I am trying to understand the concept of parameter sharing in a convolution neural network from Parameter Sharing. I have a few confusions:

Parameter sharing refers to the fact that for generating a single activation map, we use the same kernel throughout the image. And for that activation map, the weights of that kernel remain the same through the image?

Denoting a single 2-dimensional slice of depth as a depth slice (e.g. a volume of size [55x55x96] has 96 depth slices, each of size [55x55]), we are going to constrain the neurons in each depth slice to use the same weights and bias.

Does the above paragraph refer to the fact that output of neurons in one activation map is generated by using the same weights in kernel throughout the image? And that kernel is convolved on the entire image?

No. of parameters without parameter sharing: There are 555596 = 290,400 neurons in the first Conv Layer, and each has 11113 = 363 weights and 1 bias. Together, this adds up to 290400 * 364 = 105,705,600 parameters on the first layer of the ConvNet alone. Clearly, this number is very high.

No. of parameters with parameter sharing With parameter sharing scheme, the first Conv Layer in our example would now have only 96 unique set of weights (one for each depth slice), for a total of 9611113 = 34,848 unique weights, or 34,944 parameters (+96 biases). Alternatively, all 5555 neurons in each depth slice will now be using the same parameters. What does this bold sentence mean?

Also, how the parameters are different for both schemes? In both cases, we are using 96 kernels with 11113 size and the resulting output is 55*55. Then how the number of parameters for both schemes coming out to be different?


2 Answers 2


Concerning parameter sharing.

  1. For the fully connected neural network you have an input of shape (H_in * W_in * C_in) and the output of shape (H_out * W_out * C_out). This means, that each color of the pixel of the output feature map is connected to every color of the pixel from the input feature map. There is a separate learnable parameter for each pixel in the input image and the output. Hence, one gets this huge number of parameters : (H_in * H_out * W_in * W_out * C_in * C_out)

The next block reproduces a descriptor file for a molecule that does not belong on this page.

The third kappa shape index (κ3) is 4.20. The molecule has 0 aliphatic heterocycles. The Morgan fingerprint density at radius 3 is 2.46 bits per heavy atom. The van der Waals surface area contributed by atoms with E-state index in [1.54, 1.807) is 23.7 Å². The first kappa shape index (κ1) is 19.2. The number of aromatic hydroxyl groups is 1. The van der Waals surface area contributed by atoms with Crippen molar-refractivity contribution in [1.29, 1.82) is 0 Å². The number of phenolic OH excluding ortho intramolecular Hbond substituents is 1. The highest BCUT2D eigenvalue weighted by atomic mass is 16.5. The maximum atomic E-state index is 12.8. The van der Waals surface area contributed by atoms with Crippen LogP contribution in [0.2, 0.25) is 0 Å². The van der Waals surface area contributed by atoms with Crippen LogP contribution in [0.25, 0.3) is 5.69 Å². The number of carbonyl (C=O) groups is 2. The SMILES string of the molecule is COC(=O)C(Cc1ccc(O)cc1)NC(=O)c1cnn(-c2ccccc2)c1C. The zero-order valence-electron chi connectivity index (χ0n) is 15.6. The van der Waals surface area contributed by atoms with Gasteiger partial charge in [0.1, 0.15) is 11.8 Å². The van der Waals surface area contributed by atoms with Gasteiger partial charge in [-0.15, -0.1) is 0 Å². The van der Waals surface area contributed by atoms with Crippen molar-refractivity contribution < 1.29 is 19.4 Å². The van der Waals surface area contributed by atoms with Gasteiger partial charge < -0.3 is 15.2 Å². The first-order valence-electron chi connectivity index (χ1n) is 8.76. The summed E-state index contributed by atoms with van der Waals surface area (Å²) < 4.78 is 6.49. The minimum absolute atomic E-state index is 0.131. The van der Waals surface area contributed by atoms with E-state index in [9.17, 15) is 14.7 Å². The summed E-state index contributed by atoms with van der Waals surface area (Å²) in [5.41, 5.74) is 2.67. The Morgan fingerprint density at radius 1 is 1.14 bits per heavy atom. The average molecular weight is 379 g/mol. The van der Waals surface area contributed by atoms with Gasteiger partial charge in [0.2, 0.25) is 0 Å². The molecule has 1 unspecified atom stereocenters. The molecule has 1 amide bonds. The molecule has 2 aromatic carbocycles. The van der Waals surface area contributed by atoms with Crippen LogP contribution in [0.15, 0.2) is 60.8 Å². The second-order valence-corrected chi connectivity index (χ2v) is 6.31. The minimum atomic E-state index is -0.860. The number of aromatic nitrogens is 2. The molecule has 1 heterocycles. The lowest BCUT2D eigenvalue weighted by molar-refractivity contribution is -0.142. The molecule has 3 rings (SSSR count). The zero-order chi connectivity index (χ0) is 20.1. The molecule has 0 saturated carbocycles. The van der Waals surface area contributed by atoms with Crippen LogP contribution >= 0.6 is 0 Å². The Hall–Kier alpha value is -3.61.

2. In the convolutional layer the input is the image of shape (H_in, W_in, C_in) and the weights account for the neighborhood of the given pixel, say of size K * K. The output is obtained as a weighted sum of the given pixel and its neighborhood. There is a separate kernel for each pair of the input and output channel (C_in, C_out), but the weights of the kernel (a tensor of shape (K, K, C_in, C_out) are independent of the location. Actually, this layer can accept images of any resolution, whereas, the fully connected can work only with a fixed resolution. Finally one has (K, K, C_in, C_out) parameters, which for the kernel size K much smaller, than the input resolution result into significant drop in the number of variables.
  • $\begingroup$ There is a separate kernel for each pair of the input and output channel (C_in, C_out), but the weights of the kernel (a tensor of shape (K, K, C_in, C_out) are independent of the location. Does this sentence refer to that one single kernel has the same weights and that kernel is convolved across the entire image? $\endgroup$
    – Sidra
    Jun 21, 2021 at 9:39
  • $\begingroup$ @user15723449 precisely. For a given pair of input of channel, the same kernel of shape (K, K) is convolved across the entire image. $\endgroup$ Jun 21, 2021 at 13:40
  • $\begingroup$ thanks for a very good explanation. $\endgroup$
    – Sidra
    Jun 21, 2021 at 16:32

The same features might be across any location in the image, for a face recognition model, if the data is not very good it might happen that along with learning the features such as eyes and lips it also learns their locations if we only apply the convolution operation at a specific locality. However if we apply a filter across the image it will learn the features and not just "remember" the locations. This concept is what is referred to as parameter sharing. This is not the case in full connected layers of neural networks as the weight map size is correlated to the input and output activations and we don't stack the outputs for each weight. Parameter sharing is an inherent phenomenon in CNNs


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